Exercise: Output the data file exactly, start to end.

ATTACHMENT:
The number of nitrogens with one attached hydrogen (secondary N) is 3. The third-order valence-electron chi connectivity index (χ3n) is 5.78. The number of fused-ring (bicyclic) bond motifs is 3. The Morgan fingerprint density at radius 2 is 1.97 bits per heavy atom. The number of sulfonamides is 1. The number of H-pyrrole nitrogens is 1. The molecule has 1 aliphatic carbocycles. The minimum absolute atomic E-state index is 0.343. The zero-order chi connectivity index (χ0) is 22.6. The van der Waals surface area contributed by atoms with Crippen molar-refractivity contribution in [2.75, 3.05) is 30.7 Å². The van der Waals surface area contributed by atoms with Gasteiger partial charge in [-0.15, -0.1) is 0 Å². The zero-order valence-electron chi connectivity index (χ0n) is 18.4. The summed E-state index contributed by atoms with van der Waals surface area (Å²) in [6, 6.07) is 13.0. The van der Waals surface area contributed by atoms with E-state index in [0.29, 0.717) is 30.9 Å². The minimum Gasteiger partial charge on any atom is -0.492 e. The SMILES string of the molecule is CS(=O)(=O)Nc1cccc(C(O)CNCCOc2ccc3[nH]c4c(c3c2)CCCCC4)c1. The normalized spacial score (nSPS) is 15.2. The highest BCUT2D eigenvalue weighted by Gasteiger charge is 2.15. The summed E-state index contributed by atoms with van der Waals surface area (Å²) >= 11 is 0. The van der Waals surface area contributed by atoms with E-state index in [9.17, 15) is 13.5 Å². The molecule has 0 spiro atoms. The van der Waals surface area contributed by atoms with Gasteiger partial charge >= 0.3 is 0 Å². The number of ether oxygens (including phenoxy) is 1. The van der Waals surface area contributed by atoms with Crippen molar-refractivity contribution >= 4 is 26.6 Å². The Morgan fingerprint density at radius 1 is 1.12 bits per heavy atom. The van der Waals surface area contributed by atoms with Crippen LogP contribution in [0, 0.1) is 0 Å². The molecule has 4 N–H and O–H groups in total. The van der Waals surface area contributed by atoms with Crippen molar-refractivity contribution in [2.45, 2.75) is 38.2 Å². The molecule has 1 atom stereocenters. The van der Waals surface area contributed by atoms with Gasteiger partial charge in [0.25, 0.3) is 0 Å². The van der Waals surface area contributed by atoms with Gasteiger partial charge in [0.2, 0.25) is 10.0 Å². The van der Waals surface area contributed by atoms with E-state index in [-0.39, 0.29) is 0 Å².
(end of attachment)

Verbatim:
The number of nitrogens with one attached hydrogen (secondary N) is 3. The third-order valence-electron chi connectivity index (χ3n) is 5.78. The number of fused-ring (bicyclic) bond motifs is 3. The Morgan fingerprint density at radius 2 is 1.97 bits per heavy atom. The number of sulfonamides is 1. The number of H-pyrrole nitrogens is 1. The molecule has 1 aliphatic carbocycles. The minimum absolute atomic E-state index is 0.343. The zero-order chi connectivity index (χ0) is 22.6. The van der Waals surface area contributed by atoms with Crippen molar-refractivity contribution in [2.75, 3.05) is 30.7 Å². The van der Waals surface area contributed by atoms with Gasteiger partial charge in [-0.15, -0.1) is 0 Å². The zero-order valence-electron chi connectivity index (χ0n) is 18.4. The summed E-state index contributed by atoms with van der Waals surface area (Å²) in [6, 6.07) is 13.0. The van der Waals surface area contributed by atoms with E-state index in [0.29, 0.717) is 30.9 Å². The minimum Gasteiger partial charge on any atom is -0.492 e. The SMILES string of the molecule is CS(=O)(=O)Nc1cccc(C(O)CNCCOc2ccc3[nH]c4c(c3c2)CCCCC4)c1. The normalized spacial score (nSPS) is 15.2. The highest BCUT2D eigenvalue weighted by Gasteiger charge is 2.15. The summed E-state index contributed by atoms with van der Waals surface area (Å²) >= 11 is 0. The van der Waals surface area contributed by atoms with E-state index in [9.17, 15) is 13.5 Å². The molecule has 0 spiro atoms. The van der Waals surface area contributed by atoms with Gasteiger partial charge >= 0.3 is 0 Å². The number of ether oxygens (including phenoxy) is 1. The van der Waals surface area contributed by atoms with Crippen molar-refractivity contribution >= 4 is 26.6 Å². The Morgan fingerprint density at radius 1 is 1.12 bits per heavy atom. The van der Waals surface area contributed by atoms with Crippen LogP contribution in [0, 0.1) is 0 Å². The molecule has 4 N–H and O–H groups in total. The van der Waals surface area contributed by atoms with Crippen molar-refractivity contribution in [2.45, 2.75) is 38.2 Å². The molecule has 1 atom stereocenters. The van der Waals surface area contributed by atoms with Gasteiger partial charge in [0.25, 0.3) is 0 Å². The van der Waals surface area contributed by atoms with Gasteiger partial charge in [0.2, 0.25) is 10.0 Å². The van der Waals surface area contributed by atoms with E-state index in [-0.39, 0.29) is 0 Å².